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Pandemic has taken away confidence from disabled people

Warren Newman holding a walking stick
Warren Newman holding a walking stick Image credit: bbc.co.uk

With lockdown restrictions set to ease on July 19 disabled people have raised concerns about leaving the house.

For many, shielding since March 2020 thousands of vulnerable people have said they have lost their confidence.

Warren Newman (pictured above) has hearing loss and a rare genetic disorder, wearing face masks for the past sixteen months restricted his means of communication.

The 31-year-old from Oldbury led an independent lifestyle before the pandemic when he was working at Touchbase Pears, a social enterprise run by Sense, in Birmingham.

"I can't go out at the moment in the pandemic, everyone has got to stay isolated and stay separate and they must wear their masks,” he told the BBC.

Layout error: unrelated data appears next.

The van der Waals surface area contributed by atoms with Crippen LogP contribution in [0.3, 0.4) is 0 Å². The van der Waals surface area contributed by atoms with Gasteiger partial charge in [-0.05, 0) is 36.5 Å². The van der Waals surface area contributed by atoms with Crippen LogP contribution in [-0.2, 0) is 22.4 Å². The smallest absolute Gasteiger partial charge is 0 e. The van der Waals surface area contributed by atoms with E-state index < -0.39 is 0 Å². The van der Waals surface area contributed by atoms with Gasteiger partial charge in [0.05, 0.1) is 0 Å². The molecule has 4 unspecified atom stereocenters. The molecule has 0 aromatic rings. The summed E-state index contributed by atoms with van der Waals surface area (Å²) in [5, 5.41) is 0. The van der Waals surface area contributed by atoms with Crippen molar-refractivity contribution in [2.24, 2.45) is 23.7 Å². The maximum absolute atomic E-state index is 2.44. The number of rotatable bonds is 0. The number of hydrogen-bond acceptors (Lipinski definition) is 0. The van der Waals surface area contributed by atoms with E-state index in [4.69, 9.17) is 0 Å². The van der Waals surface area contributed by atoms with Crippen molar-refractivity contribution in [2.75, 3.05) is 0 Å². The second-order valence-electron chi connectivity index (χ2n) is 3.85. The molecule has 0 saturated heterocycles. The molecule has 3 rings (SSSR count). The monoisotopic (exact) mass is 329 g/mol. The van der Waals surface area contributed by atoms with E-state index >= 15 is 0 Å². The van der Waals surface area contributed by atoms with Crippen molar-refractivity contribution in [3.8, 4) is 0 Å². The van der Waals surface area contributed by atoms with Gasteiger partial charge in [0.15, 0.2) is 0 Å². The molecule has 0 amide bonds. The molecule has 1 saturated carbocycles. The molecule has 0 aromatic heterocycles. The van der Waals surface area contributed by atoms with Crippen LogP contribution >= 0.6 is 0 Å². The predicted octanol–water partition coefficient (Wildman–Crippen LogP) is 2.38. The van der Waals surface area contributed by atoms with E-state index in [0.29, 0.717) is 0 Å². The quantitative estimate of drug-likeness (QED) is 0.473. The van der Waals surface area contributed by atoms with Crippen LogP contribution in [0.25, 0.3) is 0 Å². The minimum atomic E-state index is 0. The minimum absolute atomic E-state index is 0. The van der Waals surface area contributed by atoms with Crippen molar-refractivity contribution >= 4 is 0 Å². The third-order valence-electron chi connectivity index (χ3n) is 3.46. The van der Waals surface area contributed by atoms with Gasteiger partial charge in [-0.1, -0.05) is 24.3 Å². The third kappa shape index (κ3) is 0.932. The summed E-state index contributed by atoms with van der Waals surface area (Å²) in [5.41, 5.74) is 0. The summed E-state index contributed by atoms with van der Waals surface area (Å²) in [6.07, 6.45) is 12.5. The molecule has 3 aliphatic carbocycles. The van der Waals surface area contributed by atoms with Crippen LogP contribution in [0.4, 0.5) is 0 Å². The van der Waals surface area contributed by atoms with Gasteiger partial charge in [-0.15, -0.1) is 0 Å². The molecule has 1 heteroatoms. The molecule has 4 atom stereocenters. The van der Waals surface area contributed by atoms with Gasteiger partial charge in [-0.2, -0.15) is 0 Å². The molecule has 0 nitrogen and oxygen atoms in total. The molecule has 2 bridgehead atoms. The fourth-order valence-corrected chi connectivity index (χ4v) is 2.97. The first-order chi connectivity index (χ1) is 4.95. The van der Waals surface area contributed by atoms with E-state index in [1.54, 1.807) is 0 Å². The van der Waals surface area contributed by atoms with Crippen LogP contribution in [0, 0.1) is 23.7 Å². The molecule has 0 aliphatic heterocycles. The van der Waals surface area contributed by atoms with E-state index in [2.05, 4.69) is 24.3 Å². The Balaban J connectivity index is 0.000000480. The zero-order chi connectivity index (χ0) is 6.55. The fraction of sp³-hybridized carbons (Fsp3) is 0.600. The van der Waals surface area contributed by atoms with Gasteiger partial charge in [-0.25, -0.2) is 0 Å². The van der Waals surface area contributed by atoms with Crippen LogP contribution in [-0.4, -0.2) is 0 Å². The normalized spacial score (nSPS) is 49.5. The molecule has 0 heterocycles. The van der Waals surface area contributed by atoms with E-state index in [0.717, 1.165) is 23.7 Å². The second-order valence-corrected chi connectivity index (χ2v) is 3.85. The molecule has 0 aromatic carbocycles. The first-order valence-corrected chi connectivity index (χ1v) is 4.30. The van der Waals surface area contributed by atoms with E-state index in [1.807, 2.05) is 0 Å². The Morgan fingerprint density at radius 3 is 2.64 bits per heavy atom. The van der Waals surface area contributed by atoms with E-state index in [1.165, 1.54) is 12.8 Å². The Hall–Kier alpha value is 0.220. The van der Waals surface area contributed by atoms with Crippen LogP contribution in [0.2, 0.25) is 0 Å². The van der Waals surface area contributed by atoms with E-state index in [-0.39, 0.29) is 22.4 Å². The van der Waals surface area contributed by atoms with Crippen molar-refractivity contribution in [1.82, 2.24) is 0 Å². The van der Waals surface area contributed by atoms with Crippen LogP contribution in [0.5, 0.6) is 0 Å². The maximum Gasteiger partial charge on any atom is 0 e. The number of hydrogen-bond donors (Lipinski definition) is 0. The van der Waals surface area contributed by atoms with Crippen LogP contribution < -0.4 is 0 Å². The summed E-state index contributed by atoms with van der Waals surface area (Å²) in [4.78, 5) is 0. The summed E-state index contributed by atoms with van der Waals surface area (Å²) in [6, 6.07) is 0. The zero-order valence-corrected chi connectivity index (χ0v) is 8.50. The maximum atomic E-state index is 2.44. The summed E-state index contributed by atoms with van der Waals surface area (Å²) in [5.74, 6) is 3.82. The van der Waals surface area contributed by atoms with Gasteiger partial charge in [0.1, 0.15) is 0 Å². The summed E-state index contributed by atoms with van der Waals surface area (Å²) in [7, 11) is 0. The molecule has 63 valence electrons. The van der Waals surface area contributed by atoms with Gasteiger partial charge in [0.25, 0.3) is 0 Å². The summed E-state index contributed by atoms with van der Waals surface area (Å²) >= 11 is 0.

"It is really impossible to lip read and I use sign language, I am a deaf person so it makes it challenging for me if people are wearing masks.

"With my deafness and disability, I find it hard to access a community space because of communication difficulties," Newman added

"I would like to see that venues [and] activities can be adapted in order to meet disabled people's needs."

The government are being urged by Sense to ensure disabled people are not “left behind” when restrictions are eased.

Research by the charity revealed 56% of disabled people said they would not feel safe going out in public because they have concerns about their health, 39% admitted they would feel anxious because they are unable to wear a face mask or stick to social distancing measures.

Campaigns officer for Sense, Steven Morris said: "A really key thing our research found out is that we need the public to be understanding and patient with people for example who can't wear a face covering or might need that little bit more space outside if they are struggling to keep their distance."

Newman’s father, Ray, added: "Lockdown has just affected him that's all, he just couldn't go anywhere.

"He's started to pick a little bit of his confidence back up now because he knows he has had his two [Covid] injections."

A recent BBC study provided evidence disabled people are being left behind in the pandemic.